Saturday, March 21, 2009

Stopping the Slide

Unless we employ a miraculous new source of energy that is at once safe, sustainable, abundant and cheap, life in most first-world nations will, over the next two or three decades, come to more closely resemble life as it existed in the late 19th and early 20th centuries rather than that which is visualized by conventional 21st-century futurists. Sorry, no flying car for you.

While the current socioeconomic system collapses beneath the weight of its own deficiencies and inertia, people wonder how things got so bad and clamor for government to do something. What many people don’t realize (or won’t admit to) is that they, too, are complicit in creating the problems that now threaten to disrupt life as we’ve known it. No one wants to face reality when it challenges the perceived safety of personal comfort zones and threatens the American way of life.

Nor do many people seem to realize that government has been co-opted by the same corporate interests that led us all astray, so that any expectation of real help arising out of government action amounts to little more than wishful thinking. If past performances are indicative of government’s capabilities of delivering help to the common people in times of crisis, then whatever effort government puts forth on our behalf to deal with current crises will either be wrong or a case of too little too late.

Our dying economy is based on the false premise that it can grow indefinitely, but ours is a finite world that long ago exceeded its carrying capacity, and the resources that fuel the economy exist only in finite amounts. There is nothing in all of reality to suggest that our current economic system is in any way sustainable.

Precious little time remains in which to stop this slide into utter chaos. While politicians, Wall Street titans and corporate CEOs debate endlessly about the relative merits of this stimulus plan versus that stimulus plan and quibble over which group of elites is the rightful heir to all the proposed taxpayer largesse—and whether or not to pay bonuses to the very executives that created this financial debacle—the likelihood of bailing out the economy before it hits rock bottom grows ever more remote.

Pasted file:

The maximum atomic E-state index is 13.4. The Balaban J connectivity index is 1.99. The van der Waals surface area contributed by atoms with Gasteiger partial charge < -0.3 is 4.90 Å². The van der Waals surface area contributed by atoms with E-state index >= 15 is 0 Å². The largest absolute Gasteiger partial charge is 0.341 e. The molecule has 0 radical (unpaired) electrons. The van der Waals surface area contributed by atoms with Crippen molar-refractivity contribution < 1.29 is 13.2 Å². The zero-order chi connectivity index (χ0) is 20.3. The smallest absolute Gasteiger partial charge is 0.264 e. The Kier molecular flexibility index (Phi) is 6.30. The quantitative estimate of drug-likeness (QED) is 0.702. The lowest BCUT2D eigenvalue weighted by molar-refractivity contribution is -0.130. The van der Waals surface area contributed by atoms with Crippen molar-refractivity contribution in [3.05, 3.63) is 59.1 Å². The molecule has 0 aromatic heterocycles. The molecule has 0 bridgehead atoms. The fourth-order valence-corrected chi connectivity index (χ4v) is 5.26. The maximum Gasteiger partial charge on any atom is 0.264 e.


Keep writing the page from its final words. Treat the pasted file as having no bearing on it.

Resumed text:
No amount of money injected into the economy at the top end will aid in economic recovery. Anything that serves to make wealthy people wealthier without first passing through the hands of the working class will do nothing to lift the working class. Because money always finds its way to the top (and rarely vice versa), the only way to kick-start a stalled economy is to inject the money at the bottom and let nature run its course.

2 comments:

  1. Very well stated, particularly the environmental aspect. The other is artificial, and when survival is at issue, which it is, useless consumerism will be of no concern.

    I was very disappointed that Al Gore didn't campaign on, or act on to his fullest capacity as vp, what he wrote of in Earth in the Balance, which is that economically, no system is sound that disregards natural resources- that they should be valued above all else (and, not only oil- viable seeds, trees, topsoil, etc.).

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  2. Thanks to global trade that championed global abuses of the environment (our most valuable resource) in pursuit of an economic ideal that was anything but economical, a fleet of environmental, economic and social disasters is about to hit us broadside. The current financial meltdown is just the warning shot across the bow.

    Many thanks for stopping by, Freida Bee; your thoughtful comment is very much appreciated.

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